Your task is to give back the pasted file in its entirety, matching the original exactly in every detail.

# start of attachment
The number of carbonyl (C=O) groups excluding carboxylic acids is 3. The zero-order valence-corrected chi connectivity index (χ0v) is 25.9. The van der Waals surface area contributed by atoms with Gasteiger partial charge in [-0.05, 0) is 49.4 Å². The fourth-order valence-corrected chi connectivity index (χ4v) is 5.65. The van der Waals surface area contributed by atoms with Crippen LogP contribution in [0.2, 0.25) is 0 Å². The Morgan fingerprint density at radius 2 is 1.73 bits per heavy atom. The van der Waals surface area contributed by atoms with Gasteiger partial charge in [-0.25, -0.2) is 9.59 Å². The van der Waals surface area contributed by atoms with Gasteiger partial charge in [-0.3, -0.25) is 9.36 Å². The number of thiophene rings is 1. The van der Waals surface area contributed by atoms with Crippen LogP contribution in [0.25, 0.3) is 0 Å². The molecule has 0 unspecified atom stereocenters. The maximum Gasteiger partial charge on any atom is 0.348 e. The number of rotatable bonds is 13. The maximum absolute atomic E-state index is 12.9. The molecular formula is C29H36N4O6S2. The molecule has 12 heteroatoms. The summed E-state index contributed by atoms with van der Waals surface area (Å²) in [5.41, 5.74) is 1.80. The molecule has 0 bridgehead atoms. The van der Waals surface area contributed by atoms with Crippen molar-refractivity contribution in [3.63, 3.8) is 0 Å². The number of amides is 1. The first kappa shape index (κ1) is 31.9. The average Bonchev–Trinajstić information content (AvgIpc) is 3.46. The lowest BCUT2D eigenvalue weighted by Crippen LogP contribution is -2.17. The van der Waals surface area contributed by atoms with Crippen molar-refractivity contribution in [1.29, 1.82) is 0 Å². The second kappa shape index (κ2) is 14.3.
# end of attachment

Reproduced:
The number of carbonyl (C=O) groups excluding carboxylic acids is 3. The zero-order valence-corrected chi connectivity index (χ0v) is 25.9. The van der Waals surface area contributed by atoms with Gasteiger partial charge in [-0.05, 0) is 49.4 Å². The fourth-order valence-corrected chi connectivity index (χ4v) is 5.65. The van der Waals surface area contributed by atoms with Crippen LogP contribution in [0.2, 0.25) is 0 Å². The Morgan fingerprint density at radius 2 is 1.73 bits per heavy atom. The van der Waals surface area contributed by atoms with Gasteiger partial charge in [-0.25, -0.2) is 9.59 Å². The van der Waals surface area contributed by atoms with Gasteiger partial charge in [-0.3, -0.25) is 9.36 Å². The number of thiophene rings is 1. The van der Waals surface area contributed by atoms with Crippen LogP contribution in [0.25, 0.3) is 0 Å². The molecule has 0 unspecified atom stereocenters. The maximum Gasteiger partial charge on any atom is 0.348 e. The number of rotatable bonds is 13. The maximum absolute atomic E-state index is 12.9. The molecular formula is C29H36N4O6S2. The molecule has 12 heteroatoms. The summed E-state index contributed by atoms with van der Waals surface area (Å²) in [5.41, 5.74) is 1.80. The molecule has 0 bridgehead atoms. The van der Waals surface area contributed by atoms with Crippen molar-refractivity contribution in [3.63, 3.8) is 0 Å². The number of amides is 1. The first kappa shape index (κ1) is 31.9. The average Bonchev–Trinajstić information content (AvgIpc) is 3.46. The lowest BCUT2D eigenvalue weighted by Crippen LogP contribution is -2.17. The van der Waals surface area contributed by atoms with Crippen molar-refractivity contribution in [1.29, 1.82) is 0 Å². The second kappa shape index (κ2) is 14.3.